Tuesday 26 April 2011

CD Review: Walk by Israel Cannan (Poet's Corner)

Walk (2010) is an extremely assured and consistently engaging first album from Australian singer-songwriter Israel Cannan. The record evolved from Cannan’s travels across Australia, where he drove through every state, writing songs, busking, and otherwise developing and promoting his music. “Concept album” feels like too grandiose a term for the resulting, fairly modest record, but it’s certainly true that Walk holds together very well as a song cycle; its 13 tracks are carefully sequenced and paced, arranged, I would suggest, to convey the rhythms of a journey, from urgent stride to measured stroll, with moments of quiet contemplation. Cannan wrote, produced, and recorded the album solo, and plays all the instruments himself, with most of the songs centred around his (acoustic and electric) guitar-playing, and augmented by drums, harmonica, and piano. The album combines folky intimacy and rock attitude, with even its gentlest songs anchored by strong hooks. Vocally, there’s a suggestion of Eddie Vedder to Cannan’s delivery, and he variously croons, whispers, rasps and bellows with dexterity. The urgent strum of the opening track “Set Me Free” places its protagonist on the cusp of departure with no clear destination in mind, Cannan inviting the listener into the album with the repeated inquiry : “Where do you want to go/While the day‘s still young?” From there, the songs go on to develop as little bulletins focusing on different aspects of travel: arriving, waiting, departing, getting lost. Appropriately enough Cannan’s melodies don’t always take the expected route, either; the strongest tracks here move in sometimes surprising directions. “The Final Day,” for example, opens, with a Pixies-ish bass riff while “On My Way” starts out uncannily like Holly Throsby before picking up pace and urgency in the infectious choruses. Turbulent percussion intrudes effectively into the jaunty “Let It Rain,” while the ringing “To The Left” is constructed inside out, with driving, propulsive verses and slowed choruses. “Forever This Time” is a quiet anthem, with delicate harmony vocals and squeaky guitar-strings. And the lovely “Letting Go” shifts brilliantly from tentativeness to exuberance, as its repeated title becomes a mantra of affirmation, rather than an admission of surrender or defeat.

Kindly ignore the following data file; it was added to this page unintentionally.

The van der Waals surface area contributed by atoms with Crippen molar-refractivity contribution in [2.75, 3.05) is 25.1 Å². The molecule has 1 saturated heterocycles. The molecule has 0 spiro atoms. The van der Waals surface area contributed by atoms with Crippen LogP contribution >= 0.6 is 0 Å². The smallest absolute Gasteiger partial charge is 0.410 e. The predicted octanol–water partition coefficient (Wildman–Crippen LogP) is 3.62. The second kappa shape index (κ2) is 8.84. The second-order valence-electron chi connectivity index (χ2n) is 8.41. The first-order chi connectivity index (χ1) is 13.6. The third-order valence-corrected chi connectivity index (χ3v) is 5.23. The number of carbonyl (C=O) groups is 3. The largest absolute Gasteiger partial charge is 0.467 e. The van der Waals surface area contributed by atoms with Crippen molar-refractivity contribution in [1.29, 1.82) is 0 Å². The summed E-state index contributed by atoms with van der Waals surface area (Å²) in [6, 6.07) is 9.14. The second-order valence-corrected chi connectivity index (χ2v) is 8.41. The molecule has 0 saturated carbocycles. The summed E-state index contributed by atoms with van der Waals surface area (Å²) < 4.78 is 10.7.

Walk suffers a little bit from singer-songwriter earnestness: some of the lyrical imagery is rather familiar and a touch of humour wouldn’t go amiss. But otherwise this mature, soulful and generous-spirited record is a highly accomplished debut.

Cannan tours the UK next month. Further details here

1 comment:

  1. I hadn't heard of this guy before; it sounds like a nice concept album, and the vocal comparison to Eddie Vedder is apt. I'll be sure to check out some more of his songs. Thanks for the introduction!